Hospital visits can be complicated things. Sometimes it starts out as a visit to the outpatient clinic, where a doctor draws blood or orders some scans to investigate your niggling concern. He phones you the following week with the results — they don’t look good — and schedules a minor operation. You get admitted, have the procedure, and get discharged with tablets and therapy to follow up.
Hospitals strive, although not always succeeding, to make the experience as seamless as possible. Doing so requires the smooth integration of a vast, complex network of computerised systems — from your outpatient records and test results being correctly transferred to the inpatient surgical team, your post-surgery medication and treatment being accurately prescribed, and so on.
But seamless systems integration, as the process is called, is incredibly complicated. That’s because software and systems, data streams and workflows are often introduced in a very ad hoc, on-demand manner, says Chuan Hoo Tan, an Associate Professor of Information Systems at the NUS School of Computing. Systems tend to be developed at different points in time in siloed processes “so what happens is that over the years, you accumulate large chunks of systems everywhere and none of them are connected,” says Tan.
“Basically these systems don’t ‘talk’ to one another, and people find it very troublesome to operate effectively when they have a lot of dissimilar systems,” he says. The result: diagnostic errors, failures in monitoring patients, and miscommunication, among other blunders.
And the problem isn’t just limited to the realm of healthcare. Banking, manufacturing, and the automotive industry all tend to be acutely affected by the problem of poor systems integration too. Because of this fragmentation, a slew of complications can occur, including resource duplication, technology mismatches, cross-functional processing errors, and poor product quality.
“In certain businesses, for example, how much you sell depends on how much you can produce, which in turn depends on how much you can procure,” explains Tan. “If your systems are not connected, your forecasting of materials to procure might not be accurate enough to meet the number of orders you receive.”
“But if you’re a good, digitally enabled organisation that has data flowing seamlessly across well-connected systems, then you’ll know in real time which products to promote, what your additional production capacity is to handle large or urgent orders, and so on,” he says.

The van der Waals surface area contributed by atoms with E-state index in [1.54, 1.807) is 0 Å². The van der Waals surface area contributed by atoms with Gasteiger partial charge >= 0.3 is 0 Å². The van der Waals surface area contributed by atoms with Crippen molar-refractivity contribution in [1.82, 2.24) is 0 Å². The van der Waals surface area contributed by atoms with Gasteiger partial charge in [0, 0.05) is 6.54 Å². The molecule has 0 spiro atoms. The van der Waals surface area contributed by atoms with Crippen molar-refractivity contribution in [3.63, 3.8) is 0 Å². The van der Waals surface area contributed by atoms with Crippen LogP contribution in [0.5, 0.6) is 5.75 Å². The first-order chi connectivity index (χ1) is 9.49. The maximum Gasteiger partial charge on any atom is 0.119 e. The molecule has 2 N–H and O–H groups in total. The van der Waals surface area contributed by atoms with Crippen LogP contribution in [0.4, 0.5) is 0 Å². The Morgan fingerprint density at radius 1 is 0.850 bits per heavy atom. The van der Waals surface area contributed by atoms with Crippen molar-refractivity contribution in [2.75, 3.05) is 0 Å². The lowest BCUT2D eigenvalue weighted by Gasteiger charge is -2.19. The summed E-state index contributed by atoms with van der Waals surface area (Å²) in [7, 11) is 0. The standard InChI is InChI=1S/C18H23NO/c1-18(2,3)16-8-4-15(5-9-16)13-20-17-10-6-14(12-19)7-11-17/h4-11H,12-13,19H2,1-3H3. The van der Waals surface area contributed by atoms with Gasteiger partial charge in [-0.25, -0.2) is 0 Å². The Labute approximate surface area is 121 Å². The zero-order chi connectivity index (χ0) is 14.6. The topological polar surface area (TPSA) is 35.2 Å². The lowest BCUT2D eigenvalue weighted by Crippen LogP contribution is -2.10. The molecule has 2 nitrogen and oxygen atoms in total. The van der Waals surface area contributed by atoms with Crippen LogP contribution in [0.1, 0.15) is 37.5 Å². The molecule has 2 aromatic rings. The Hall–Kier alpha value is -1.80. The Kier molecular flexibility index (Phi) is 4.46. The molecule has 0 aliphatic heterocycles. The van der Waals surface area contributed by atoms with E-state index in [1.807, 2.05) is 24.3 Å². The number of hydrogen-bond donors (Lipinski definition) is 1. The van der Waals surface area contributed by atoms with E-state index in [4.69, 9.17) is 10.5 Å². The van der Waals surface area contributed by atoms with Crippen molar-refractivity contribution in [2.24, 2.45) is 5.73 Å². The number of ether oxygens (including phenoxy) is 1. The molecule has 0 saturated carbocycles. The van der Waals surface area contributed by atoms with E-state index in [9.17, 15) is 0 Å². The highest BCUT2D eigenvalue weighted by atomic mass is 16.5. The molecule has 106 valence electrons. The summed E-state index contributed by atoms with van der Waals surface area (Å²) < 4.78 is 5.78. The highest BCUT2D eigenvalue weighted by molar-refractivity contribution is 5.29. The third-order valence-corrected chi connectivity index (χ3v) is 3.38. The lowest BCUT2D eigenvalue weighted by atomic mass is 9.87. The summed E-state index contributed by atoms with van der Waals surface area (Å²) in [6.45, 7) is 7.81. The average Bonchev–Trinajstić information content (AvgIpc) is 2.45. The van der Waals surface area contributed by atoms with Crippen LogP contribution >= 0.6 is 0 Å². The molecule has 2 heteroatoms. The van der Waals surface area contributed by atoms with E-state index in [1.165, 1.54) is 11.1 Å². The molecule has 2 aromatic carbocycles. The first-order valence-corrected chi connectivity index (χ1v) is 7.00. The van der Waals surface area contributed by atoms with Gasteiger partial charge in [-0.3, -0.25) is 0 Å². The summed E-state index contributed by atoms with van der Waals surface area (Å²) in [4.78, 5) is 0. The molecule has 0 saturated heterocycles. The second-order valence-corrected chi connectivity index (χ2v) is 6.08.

So how do firms ensure that their software systems — financial, human resources, production, manufacturing, procurement, etc. — link up and connect in a way that enables efficient, cross-functional work to occur?
Allowing two hands to clap
The key to achieving this “holy grail” of systems integration, Tan says, is to create a language that can encapsulate the information necessary for building unified systems. To this end, Tan has spent the past seven years developing a special toolkit called the Systems Integration Requirements Engineering Modeling Language, or SIRE-ML for short.
SIRE-ML was designed with two parties in mind: the people who use the software systems and the IT professionals who help develop them. “The biggest pain point we found is that the users and developers don’t really communicate in a common language,” says Tan. “Users find that the IT people don’t understand what they need, and the IT people find that the users don’t understand the constraints they have.”
“So having SIRE-ML is a middle ground for both sides to come in and communicate in a very effective manner,” he says.
Previously, IT professionals would draw out boxes and arrows to communicate their intent, says Tan. But these informal sketches “cannot capture complex informational components necessary for developing systems integration solutions.” For example, they fail to capture what kinds of alerts a user may require and when these alerts should be triggered, as well as the various events that can trigger interactions between systems and the nature, volume and speed required of such interactions.
“So we need something that falls in between the software solutions, something that we can draw and can communicate with the functional users and the IT people. Importantly, it also captures part of the technological solution,” says Tan.
And so the SIRE-ML, a modelling grammar toolkit, was born. With SIRE-ML, users can specify what kinds of services they would like the system to perform, which events they need to be notified about, what data should be generated. Crucially, users can do this without having knowledge of the other systems in the larger network. Even though such user-generated information is only partially complete, they’re still incredibly valuable. IT professionals can take these model fragments and use them “to match and refine incoming and outgoing services, events, and data streams to generate a comprehensive integration solution,” says Tan.
To further develop and improve their model, Tan and his fellow researchers — Sandeep Purao from Bentley University and Narasimha Bolloju from LNM Institute of Information Technology — adopted a design science approach. This involved conducting numerous rounds of empirical studies involving role-playing graduate students, collecting feedback and gathering observations, going back their desks to tinker with the model, before putting it out for testing once again. “It was a very iterative process,” reflects Tan, who published the findings in a journal article in September 2018.
Tan says the ideal next steps would be to test SIRE-ML in a real-world setting, although he and his co-authors have nothing in the works for now. “This research requires continuous refining to keep it updated,” he says, “because technology keeps improving further and different kinds of coordination across systems become much more complex.”